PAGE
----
The tofu is marinated in a bit of soy sauce, apple cider vinegar and olive oil. I let it absorb the flavours while I preheated the oven to 350. Then I baked them while the barley cooked, flipping a couple times. They’re done when they’re crispy and you can’t resist popping one in your mouth!

I steamed a selection of the veggies that we had in the crisper. I rarely steam our vegetables – so bland – but it tasted nice and clean today. I guess I was craving simplicity.

The sauce is a miso ginger sauce made with olive oil, miso, rice vinegar, maple syrup, a bit of fresh ginger and water to thin it out a bit. Popped it in the blender until smooth.

I also sprinkled black sesame seeds on top.

barley bowl
The kids’ barley bowls are simple and they love them.

This is clean eating! Food like this just makes my body happy.

Vegetable soup with kidney beans

Vegan vegetable soup

We started the day with above seasonal temperature. It had been lightly raining much of the night and the snow piles had melted. Farmers’ fields were showing their soil. At noon, there was still a light drizzle and it wasn’t very cold yet. But this morning, they cancelled school buses because the forecast was calling for nasty weather.

Everything changed after lunch. The rain turned to ice pellets clacking at the windows. By three o’clock, there was blowing snow. Now it is below freezing (-11), the wind is blowing and we’re back into mid-winter. We decided to stay in tonight since the roads are a mess.

When the kids got home, they were miserable and exhausted after a long week. They needed some comfort food and fast. It’s a good thing I was working on dinner. Vegetable soup and fresh flatbread to go with it.

For the flatbread recipe, I made a quick pizza dough with whole wheat flour and added some herbs de provence and nutritional yeast. I let it rise for about 20 minutes and then rolled it out like a pizza, brushed it with olive oil and sea salt and baked it like a pizza (but without the toppings) on a pizza stone. It wasn’t exciting but it was something quick and fresh to sop the soup up with.

This is a clean-out-the-fridge soup with everything in it. I chopped a bit of everything (onions, carrots, celery, potato, sweet potato, orange pepper, broccoli and mushrooms). I added herbs de provence for a bit of flavour. Threw them into a pot with some olive oil to soften them, added broth and a can of diced tomatoes and simmered for 25 minutes. About halfway through that time I added orzo (because we had it). After the vegetables were soft and the orzo was cooked, I added a can of beans.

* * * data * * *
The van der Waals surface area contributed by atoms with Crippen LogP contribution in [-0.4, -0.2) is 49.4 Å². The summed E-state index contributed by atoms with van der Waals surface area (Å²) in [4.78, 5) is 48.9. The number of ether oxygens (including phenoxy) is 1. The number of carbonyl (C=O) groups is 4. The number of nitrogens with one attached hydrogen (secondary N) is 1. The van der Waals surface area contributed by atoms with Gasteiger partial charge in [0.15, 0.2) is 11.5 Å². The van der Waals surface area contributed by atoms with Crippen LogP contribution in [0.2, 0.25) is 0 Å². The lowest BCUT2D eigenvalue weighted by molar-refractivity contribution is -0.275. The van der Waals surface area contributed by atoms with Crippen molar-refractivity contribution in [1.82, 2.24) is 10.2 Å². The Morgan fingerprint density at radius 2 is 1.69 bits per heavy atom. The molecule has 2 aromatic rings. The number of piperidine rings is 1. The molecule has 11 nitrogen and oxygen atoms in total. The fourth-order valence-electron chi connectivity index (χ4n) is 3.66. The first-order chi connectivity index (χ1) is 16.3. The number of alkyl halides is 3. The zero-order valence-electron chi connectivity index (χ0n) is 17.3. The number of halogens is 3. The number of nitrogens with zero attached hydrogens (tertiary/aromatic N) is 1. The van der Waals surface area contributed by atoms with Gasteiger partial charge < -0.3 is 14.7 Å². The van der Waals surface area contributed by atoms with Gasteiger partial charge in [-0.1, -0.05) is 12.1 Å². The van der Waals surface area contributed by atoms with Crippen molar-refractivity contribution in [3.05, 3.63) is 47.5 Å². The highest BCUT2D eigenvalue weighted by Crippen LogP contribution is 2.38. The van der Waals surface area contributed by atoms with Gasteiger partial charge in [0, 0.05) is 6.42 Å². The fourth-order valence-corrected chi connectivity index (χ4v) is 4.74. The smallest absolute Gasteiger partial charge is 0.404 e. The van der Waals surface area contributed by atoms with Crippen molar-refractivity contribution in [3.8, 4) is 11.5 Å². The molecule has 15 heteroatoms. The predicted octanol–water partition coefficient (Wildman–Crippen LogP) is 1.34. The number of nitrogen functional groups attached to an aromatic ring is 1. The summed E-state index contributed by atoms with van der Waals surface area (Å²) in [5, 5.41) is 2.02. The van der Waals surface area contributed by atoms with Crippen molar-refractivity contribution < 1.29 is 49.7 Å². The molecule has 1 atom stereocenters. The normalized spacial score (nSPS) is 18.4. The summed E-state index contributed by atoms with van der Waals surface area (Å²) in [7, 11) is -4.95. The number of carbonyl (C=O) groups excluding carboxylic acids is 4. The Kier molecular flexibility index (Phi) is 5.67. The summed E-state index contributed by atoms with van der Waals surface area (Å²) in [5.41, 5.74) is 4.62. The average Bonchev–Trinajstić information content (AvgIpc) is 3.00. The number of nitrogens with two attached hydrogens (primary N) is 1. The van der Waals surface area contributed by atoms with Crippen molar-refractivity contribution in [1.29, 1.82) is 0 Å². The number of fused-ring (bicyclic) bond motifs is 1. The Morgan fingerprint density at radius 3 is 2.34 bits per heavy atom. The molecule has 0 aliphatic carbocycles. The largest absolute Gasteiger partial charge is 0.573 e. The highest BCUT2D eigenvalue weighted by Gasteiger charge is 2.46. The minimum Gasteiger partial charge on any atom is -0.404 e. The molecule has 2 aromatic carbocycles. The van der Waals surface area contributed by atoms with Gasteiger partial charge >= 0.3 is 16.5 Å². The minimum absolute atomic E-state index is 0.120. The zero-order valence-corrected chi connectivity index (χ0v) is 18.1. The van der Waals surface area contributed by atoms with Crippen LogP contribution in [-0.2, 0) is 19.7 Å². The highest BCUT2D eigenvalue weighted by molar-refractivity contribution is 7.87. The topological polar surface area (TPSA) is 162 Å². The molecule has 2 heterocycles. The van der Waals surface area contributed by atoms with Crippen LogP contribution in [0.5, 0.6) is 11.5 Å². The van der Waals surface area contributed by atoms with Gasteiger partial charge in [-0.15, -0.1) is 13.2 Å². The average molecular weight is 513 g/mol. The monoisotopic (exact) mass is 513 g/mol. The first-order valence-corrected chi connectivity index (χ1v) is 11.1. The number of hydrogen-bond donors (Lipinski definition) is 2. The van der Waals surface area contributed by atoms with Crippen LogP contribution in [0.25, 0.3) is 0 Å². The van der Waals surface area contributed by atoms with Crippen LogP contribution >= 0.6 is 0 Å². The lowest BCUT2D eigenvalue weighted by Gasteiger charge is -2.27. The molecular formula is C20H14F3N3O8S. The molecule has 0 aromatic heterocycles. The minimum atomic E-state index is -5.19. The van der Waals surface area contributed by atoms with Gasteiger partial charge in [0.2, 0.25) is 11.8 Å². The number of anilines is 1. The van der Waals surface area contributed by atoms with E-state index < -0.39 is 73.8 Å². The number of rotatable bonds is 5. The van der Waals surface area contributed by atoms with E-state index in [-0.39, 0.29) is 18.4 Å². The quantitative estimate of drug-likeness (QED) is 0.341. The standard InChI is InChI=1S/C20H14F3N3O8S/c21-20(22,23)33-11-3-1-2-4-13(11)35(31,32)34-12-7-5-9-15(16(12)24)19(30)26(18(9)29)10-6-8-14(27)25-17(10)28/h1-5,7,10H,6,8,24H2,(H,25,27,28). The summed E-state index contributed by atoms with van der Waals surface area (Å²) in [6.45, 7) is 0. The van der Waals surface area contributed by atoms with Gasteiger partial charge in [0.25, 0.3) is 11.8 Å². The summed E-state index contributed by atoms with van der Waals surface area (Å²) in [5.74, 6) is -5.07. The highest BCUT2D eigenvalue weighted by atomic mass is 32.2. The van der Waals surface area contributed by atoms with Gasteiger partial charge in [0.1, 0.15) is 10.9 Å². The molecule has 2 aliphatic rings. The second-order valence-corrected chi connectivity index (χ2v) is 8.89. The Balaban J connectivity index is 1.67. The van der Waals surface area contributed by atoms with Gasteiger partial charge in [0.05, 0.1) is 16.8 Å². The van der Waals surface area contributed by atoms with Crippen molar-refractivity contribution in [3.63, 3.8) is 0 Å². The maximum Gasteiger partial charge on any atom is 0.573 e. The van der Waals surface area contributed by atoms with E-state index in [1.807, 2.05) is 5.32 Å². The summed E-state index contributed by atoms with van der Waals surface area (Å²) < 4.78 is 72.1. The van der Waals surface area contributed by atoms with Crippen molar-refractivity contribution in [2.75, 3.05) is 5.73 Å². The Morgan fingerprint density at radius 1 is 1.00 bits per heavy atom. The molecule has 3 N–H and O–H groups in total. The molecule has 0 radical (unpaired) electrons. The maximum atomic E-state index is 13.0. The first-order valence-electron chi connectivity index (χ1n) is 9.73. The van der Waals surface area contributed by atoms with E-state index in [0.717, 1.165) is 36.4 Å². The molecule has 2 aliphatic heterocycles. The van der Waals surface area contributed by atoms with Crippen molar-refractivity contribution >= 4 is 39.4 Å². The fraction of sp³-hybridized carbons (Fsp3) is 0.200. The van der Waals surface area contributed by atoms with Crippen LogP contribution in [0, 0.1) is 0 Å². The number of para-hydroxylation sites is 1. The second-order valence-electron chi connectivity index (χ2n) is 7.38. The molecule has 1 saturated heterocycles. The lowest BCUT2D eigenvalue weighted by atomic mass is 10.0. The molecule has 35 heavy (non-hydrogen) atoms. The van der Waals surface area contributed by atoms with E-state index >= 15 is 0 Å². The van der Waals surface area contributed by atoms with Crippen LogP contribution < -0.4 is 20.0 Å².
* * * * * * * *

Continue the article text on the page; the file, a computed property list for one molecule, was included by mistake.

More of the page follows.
It’s a great way to get rid of any vegetables that are starting to wilt in the fridge. I hate to let fresh vegetables go bad in the crisper so this is an easy way to use things up. Another way would be a stir-fry but on a snowy day like today, there’s nothing like a nice soup.

Veggie burgers and fries

IMG_5259

There’s a chain of restaurants that has taken the easy route for veggie burgers by offering a portobello on a bun and calling it a burger. That’s lazy. So I set out to make a veggie burger with portobello mushrooms that won’t disappoint. These mushrooms were marinated, stuffed with cashew cheese and placed on top of a veggie burger patty. Now that’s a veggie burger!

Here’s how I made it.

Portobello veggie burger

  • 2 extra large portobello mushrooms, stems removed
  • 1/4 balsamic vinegar
  • 1 Tbsp olive oil
  • 1 Tbsp soy sauce
  • 1 clove of garlic, minced
  • cashew cheese or other vegan cheese of choice
  • veggie burger patties, cooked according to the package or recipe
  • buns

Find a lidded baking dish (or use a deep one that you can cover with tin foil). Grease the bottom and place the washed mushrooms inside. They should fit gills up, flat on the bottom. Mix the marinade and pour it in the mushrooms, dividing it evenly between the two caps. Let them marinade for 20 minutes, if you can wait. Preheat the oven to 400.

Cover them with the lid and bake them for 20 minutes. After 20 minutes, top with cheese and put it back in the oven, uncovered for another 10 minutes. Let them rest a few minutes before placing them on top of the cooked veggie burger – they’ll be really hot and juicy. Enjoy!

IMG_5255

The kids’ burgers were plain and I let them top them however they liked (just ketchup). They went down well but the recipe needs perfecting. My picky eater ate half of his before he told me, “actually, I don’t really like this.” My daughter enjoyed hers.

I made them with chickpeas and not a lot of flavour enhancements, thinking the plainer the better. I think I’ll try another method next time… I’ll keep you posted on my progress.

In the meantime, we’ll keep buying store-bought burgers for quick dinners and easy wins. There’s a couple of brands that make burgers my kids like.